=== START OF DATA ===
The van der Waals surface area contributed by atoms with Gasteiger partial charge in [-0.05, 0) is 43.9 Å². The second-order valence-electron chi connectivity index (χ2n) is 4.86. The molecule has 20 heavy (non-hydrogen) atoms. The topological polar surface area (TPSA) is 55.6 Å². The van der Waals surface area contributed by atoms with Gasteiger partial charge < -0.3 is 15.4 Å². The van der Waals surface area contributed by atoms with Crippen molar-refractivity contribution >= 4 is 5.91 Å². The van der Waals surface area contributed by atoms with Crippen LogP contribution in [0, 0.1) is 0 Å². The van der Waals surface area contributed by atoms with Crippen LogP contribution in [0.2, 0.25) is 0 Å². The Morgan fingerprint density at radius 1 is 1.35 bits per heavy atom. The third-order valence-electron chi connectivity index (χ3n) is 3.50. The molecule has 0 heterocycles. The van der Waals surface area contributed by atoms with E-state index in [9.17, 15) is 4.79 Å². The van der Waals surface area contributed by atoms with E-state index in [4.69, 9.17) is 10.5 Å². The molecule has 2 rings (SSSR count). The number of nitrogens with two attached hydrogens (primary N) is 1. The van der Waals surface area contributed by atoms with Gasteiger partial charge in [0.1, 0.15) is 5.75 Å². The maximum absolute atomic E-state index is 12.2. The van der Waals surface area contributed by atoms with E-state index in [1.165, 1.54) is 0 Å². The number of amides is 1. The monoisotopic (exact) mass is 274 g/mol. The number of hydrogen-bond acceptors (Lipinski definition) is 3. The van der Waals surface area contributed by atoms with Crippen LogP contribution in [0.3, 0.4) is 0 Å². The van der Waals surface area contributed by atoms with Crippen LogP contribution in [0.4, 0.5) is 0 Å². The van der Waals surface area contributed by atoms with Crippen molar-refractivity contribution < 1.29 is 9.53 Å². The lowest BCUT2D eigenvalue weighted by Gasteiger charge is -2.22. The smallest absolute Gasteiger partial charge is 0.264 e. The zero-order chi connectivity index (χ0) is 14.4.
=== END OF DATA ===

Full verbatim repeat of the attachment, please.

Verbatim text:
The van der Waals surface area contributed by atoms with Gasteiger partial charge in [-0.05, 0) is 43.9 Å². The second-order valence-electron chi connectivity index (χ2n) is 4.86. The molecule has 20 heavy (non-hydrogen) atoms. The topological polar surface area (TPSA) is 55.6 Å². The van der Waals surface area contributed by atoms with Gasteiger partial charge < -0.3 is 15.4 Å². The van der Waals surface area contributed by atoms with Crippen molar-refractivity contribution >= 4 is 5.91 Å². The van der Waals surface area contributed by atoms with Crippen LogP contribution in [0, 0.1) is 0 Å². The van der Waals surface area contributed by atoms with Crippen LogP contribution in [0.2, 0.25) is 0 Å². The Morgan fingerprint density at radius 1 is 1.35 bits per heavy atom. The third-order valence-electron chi connectivity index (χ3n) is 3.50. The molecule has 0 heterocycles. The van der Waals surface area contributed by atoms with E-state index in [9.17, 15) is 4.79 Å². The van der Waals surface area contributed by atoms with E-state index in [4.69, 9.17) is 10.5 Å². The molecule has 2 rings (SSSR count). The number of nitrogens with two attached hydrogens (primary N) is 1. The van der Waals surface area contributed by atoms with Gasteiger partial charge in [0.1, 0.15) is 5.75 Å². The maximum absolute atomic E-state index is 12.2. The van der Waals surface area contributed by atoms with E-state index in [1.165, 1.54) is 0 Å². The number of amides is 1. The monoisotopic (exact) mass is 274 g/mol. The number of hydrogen-bond acceptors (Lipinski definition) is 3. The van der Waals surface area contributed by atoms with Crippen LogP contribution in [0.3, 0.4) is 0 Å². The van der Waals surface area contributed by atoms with Crippen LogP contribution in [0.4, 0.5) is 0 Å². The van der Waals surface area contributed by atoms with Crippen molar-refractivity contribution < 1.29 is 9.53 Å². The lowest BCUT2D eigenvalue weighted by Gasteiger charge is -2.22. The smallest absolute Gasteiger partial charge is 0.264 e. The zero-order chi connectivity index (χ0) is 14.4.